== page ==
After Europe was hit by a sovereign debt problem, China has continued to view the situation in Europe in the context of its overall development and economic and social fundamentals. We have maintained a strategic and long-term perspective and stayed committed to Europe and our relations with Europe. We have been active in conveying our confidence in Europe and its integration process. We have also done what we can to help Europe through bilateral and multilateral channels. When Europe ran into difficulties, China has not joined the chorus to talk down Europe but actively supported it in tiding over difficulties. This comes as a sharp contrast to the behavior of certain countries.

The past 10 years of China-Europe relations have showed that China and Europe are indispensable partners of cooperation to each other, be it in their respective development or in international affairs. What’s more, this relationship enjoys a huge potential. The closer the two sides get in development level, the greater need we will have for each other and the broader room we will have for cooperation.

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When Europe ran into difficulties, China has not joined the chorus to talk down Europe but actively supported it in tiding over difficulties. This comes as a sharp contrast to the behavior of certain countries.

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Right now, both China and Europe face new historical opportunities and enjoy broad prospects for development. China always believes that a united, stable and prosperous Europe is in China’s interests. Europe, on its part, also sees closer cooperation with China as its strategic necessity rather than an expediency. It is true that China and Europe differ greatly in civilization, system and development path. But in this “global village” brought about by fast globalization, China and Europe should and can converge their interests through deeper cooperation. We stand ready to join hands with Europe, increase investment in China-Europe relations, and work for faster expansion of our relations at higher levels. To this end, I wish to suggest the following:

Politically, China and the EU should respect each other, treat each other as equals and work to enhance strategic trust between them. China will stick to its path of peaceful development and dedicate itself to closer cooperation with other countries. China and the EU should view each other’s development as its own important opportunity. They should learn from each other and share respective development experience through closer high-level contacts and political dialogue. Efforts should be made to explore new ways and new channels of cooperation in light of the overarching direction and specific goals of China-EU relations and different characteristics of EU member states, European sub-regions and EU institutions, with a view to creating a synergy and tapping into multiple resources.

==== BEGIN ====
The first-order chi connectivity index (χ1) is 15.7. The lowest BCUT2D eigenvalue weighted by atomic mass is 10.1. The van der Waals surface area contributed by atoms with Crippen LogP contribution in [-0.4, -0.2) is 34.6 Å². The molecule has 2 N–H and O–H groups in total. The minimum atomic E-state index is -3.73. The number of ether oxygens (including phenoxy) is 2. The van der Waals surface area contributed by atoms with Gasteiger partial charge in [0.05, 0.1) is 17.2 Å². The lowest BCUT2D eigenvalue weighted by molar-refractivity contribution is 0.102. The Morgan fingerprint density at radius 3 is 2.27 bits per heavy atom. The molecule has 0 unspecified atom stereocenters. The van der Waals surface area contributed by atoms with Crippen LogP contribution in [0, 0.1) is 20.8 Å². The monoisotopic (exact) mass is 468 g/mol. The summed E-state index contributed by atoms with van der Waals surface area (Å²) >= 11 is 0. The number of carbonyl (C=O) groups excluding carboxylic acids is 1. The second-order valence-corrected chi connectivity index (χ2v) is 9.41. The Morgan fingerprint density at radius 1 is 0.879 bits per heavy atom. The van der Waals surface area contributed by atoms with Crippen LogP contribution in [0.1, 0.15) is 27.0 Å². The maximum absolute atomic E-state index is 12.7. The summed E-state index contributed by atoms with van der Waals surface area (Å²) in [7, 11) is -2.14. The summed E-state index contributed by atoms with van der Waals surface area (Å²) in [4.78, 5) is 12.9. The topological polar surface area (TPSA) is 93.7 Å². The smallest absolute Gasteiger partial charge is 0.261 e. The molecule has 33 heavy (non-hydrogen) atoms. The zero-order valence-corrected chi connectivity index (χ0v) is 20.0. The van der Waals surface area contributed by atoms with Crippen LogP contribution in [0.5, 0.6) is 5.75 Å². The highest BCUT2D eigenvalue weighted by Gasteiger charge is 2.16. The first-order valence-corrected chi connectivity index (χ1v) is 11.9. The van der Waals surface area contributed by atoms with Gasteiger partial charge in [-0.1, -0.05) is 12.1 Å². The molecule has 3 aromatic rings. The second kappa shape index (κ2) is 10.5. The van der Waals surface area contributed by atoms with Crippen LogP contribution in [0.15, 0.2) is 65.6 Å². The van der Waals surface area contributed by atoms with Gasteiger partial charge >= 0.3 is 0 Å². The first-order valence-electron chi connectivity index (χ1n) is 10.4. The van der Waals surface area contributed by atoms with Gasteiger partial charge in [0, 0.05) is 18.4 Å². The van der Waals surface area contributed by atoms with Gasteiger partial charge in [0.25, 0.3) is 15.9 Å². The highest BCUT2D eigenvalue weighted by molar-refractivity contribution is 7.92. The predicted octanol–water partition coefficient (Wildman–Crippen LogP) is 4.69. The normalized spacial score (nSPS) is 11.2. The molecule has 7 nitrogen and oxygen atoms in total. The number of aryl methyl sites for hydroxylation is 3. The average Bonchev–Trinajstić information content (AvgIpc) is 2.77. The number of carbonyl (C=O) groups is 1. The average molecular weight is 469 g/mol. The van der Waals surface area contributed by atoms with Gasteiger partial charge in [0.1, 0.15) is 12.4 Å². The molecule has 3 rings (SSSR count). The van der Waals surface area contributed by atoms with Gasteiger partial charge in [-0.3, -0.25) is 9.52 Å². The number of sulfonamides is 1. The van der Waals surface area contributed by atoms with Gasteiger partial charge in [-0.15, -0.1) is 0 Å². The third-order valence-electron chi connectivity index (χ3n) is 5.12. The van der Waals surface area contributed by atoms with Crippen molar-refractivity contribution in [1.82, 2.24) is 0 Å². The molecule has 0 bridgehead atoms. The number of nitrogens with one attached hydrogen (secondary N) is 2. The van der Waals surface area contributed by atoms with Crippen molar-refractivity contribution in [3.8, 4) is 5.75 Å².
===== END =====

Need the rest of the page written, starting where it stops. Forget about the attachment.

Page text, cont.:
The 15th China-EU Summit will be held in Brussels later this year. As China-EU comprehensive strategic partnership approaches the end of its first decade, such a meeting will be of important value for the continued building of China-EU relations. Both China and the EU attach great importance to the summit. It is our hope that the meeting will, by reviewing and evaluating the progress made so far, draw a more detailed blueprint for closer China-EU cooperation and chart a clearer course for the evolving China-EU relations into the future.

China and Germany is holding their second round of inter-government consultations in Beijing this week. Seven cabinet members and two state secretaries from the German side joins Chancellor Merkel in the consultations. The two sides will discuss a cooperation package which covers trade, investment, finance, infrastructure and other areas, and are likely to achieve new outcomes in manufacturing, trade, finance, energy-saving building, and people-to-people exchanges. I am confident that the second round of China-Germany inter-government consultations will further solidify the foundation for future China-Germany relations and inject fresh vitality into China-Germany and China-EU cooperation.

Economically, China and the EU should strengthen their result-oriented cooperation for mutual benefit and win-win outcomes. Building closer economic and trade ties between China and the EU is vitally important for promoting economic prosperity and ensuring steady development. We are ready to work with Europe to explore ways for strengthening economic and trade relations, making full use of China-EU high-level economic and trade dialogue and other existing mechanisms. China-EU cooperation enjoys a broad prospect in such areas as urbanization, sustainable development and technological innovation, and we are ready to help bring business people from both sides together for practical cooperation in the relevant fields.